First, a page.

Delay is a common problem in construction projects and can have costly implications. If a project has reached a stage where a party wants to terminate, it must consider the available grounds for termination. Before electing to terminate on grounds of contractor delay, there are a number of factors that should be considered.

Entitlement to terminate

Termination can take place under a contractual provision or at common law. The contract may give rise to a contractual right to terminate even if the relevant breach is not sufficiently serious to justify termination at common law. Conversely the contract may expressly exclude the common law right to terminate. 

In many of the standard form contracts, delay is captured in the grounds for termination. To take as an example, JCT Standard Building Contract (2011 edition) provides that the contract may be terminated if the contractor, before practical completion of the works:

1 "fails to proceed regularly and diligently with the Works…" (clause; or 
2 “without reasonable cause wholly or substantially suspends the carrying out of the Works..” (clause

Clauses similar to the above will be generally be construed by the courts as permitting termination only for important or substantial breaches (Hudson's Building and Engineering Contracts, Twelfth Edition). There is authority for the proposition that a breach must be analogous to a repudiatory breach but this argument has recently been rejected by the Technology and Construction Court (Obrascon Huarte Lain SA v Her Majesty's Attorney General for Gibraltar [2014] EW 1028 (TCC)).

In the absence of express termination provisions giving rise to an entitlement, the delayed party must demonstrate a repudiatory breach of contract in order to terminate1. The test commonly applied for common law repudiatory breach by failure to perform is whether the innocent party has been deprived of "substantially the whole benefit which it was the intention of the parties as expressed in the contract that it should obtain" (Hong Kong Fir Shipping Co Ltd v Kawasaki Kisen Kaisha Ltd [1961] EWCA Civ 7).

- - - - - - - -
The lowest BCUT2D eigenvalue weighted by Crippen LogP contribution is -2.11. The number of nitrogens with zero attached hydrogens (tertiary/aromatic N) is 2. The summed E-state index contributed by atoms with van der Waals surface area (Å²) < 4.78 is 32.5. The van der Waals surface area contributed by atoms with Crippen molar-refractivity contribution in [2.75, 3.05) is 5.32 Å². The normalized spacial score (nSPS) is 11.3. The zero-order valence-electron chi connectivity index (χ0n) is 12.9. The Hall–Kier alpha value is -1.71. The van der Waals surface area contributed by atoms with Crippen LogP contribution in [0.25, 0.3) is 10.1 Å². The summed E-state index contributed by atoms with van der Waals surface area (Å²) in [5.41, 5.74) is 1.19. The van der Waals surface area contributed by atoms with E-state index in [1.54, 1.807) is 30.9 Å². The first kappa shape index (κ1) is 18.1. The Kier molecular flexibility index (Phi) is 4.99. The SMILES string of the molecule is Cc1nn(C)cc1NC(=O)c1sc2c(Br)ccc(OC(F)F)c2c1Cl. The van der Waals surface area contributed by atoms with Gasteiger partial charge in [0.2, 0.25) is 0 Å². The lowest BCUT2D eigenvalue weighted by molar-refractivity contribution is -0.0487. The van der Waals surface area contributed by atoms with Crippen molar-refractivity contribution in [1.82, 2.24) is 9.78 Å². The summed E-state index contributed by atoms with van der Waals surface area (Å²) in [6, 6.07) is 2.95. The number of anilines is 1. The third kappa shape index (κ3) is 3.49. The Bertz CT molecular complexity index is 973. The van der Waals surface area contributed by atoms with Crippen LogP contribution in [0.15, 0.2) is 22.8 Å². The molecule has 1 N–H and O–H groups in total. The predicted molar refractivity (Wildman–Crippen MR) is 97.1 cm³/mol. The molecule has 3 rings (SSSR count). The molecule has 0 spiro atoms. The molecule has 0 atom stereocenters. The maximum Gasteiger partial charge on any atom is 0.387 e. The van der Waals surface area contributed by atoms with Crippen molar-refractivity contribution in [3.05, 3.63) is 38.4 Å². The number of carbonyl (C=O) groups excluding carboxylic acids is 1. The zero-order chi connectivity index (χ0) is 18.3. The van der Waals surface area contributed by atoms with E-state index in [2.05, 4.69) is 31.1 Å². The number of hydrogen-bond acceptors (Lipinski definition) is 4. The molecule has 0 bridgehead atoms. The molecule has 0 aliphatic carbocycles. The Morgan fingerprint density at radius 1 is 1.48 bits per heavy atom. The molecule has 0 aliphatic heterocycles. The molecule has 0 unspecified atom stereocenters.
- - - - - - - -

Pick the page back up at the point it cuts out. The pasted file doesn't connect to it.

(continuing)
Demonstrating "deprivation of the benefit" or a sufficiently serious breach

The assessment (of whether or not the delayed party was substantially deprived of the benefit of the agreement) is made at the time of the notice of termination.

The Court of Appeal provided guidance on how this assessment should be approached in Telford Homes (Creekside) Ltd v Ampurius Nu Holdings Ltd [2013] EWCA Civ 577:

"the starting point must be to consider what benefit the injured party was intended to obtain from the performance of the contract… the next thing to consider is the effect of the breach on the injured party. What financial loss has it caused? How much of the benefit under the contract has the injured party already received? Can the injured party be adequately compensated with an award of damages? Is the breach likely to be repeated? Will the guilty party resume compliance with its obligations? Has the breach fundamentally changed the value of the future performance of the guilty party's outstanding obligations?"

In Telford, the matter concerned an investor's purported termination of its agreement with developer on the basis of the developer's delay and/or suspension of the works (which was a result of the developer's financial difficulties during the "credit crunch"). The court found that there was no repudiatory breach despite the developer suspending the works for over a year.

The date of assessment proved to be significant in this case because, unbeknown to the investor, the contractor had restarted work on the project, after 14 months of suspension, just a few weeks before the investor served its termination notice. When considering the impact of the re-commencement of works, the court observed that delay is capable of being "cured" by faster performance (paragraph 60):

"A breach of contract, although serious, may be capable of remedy. If it is remedied before the injured party purports to exercise a right of termination, then the fact that the breach has been remedied is an important factor to be taken into account. Likewise if there is delay in performance of an ongoing obligation it may well be possible for the delay to be made up by faster performance."

Had the investor served the notice before works had recommenced on site, the outcome of the case may well have been different.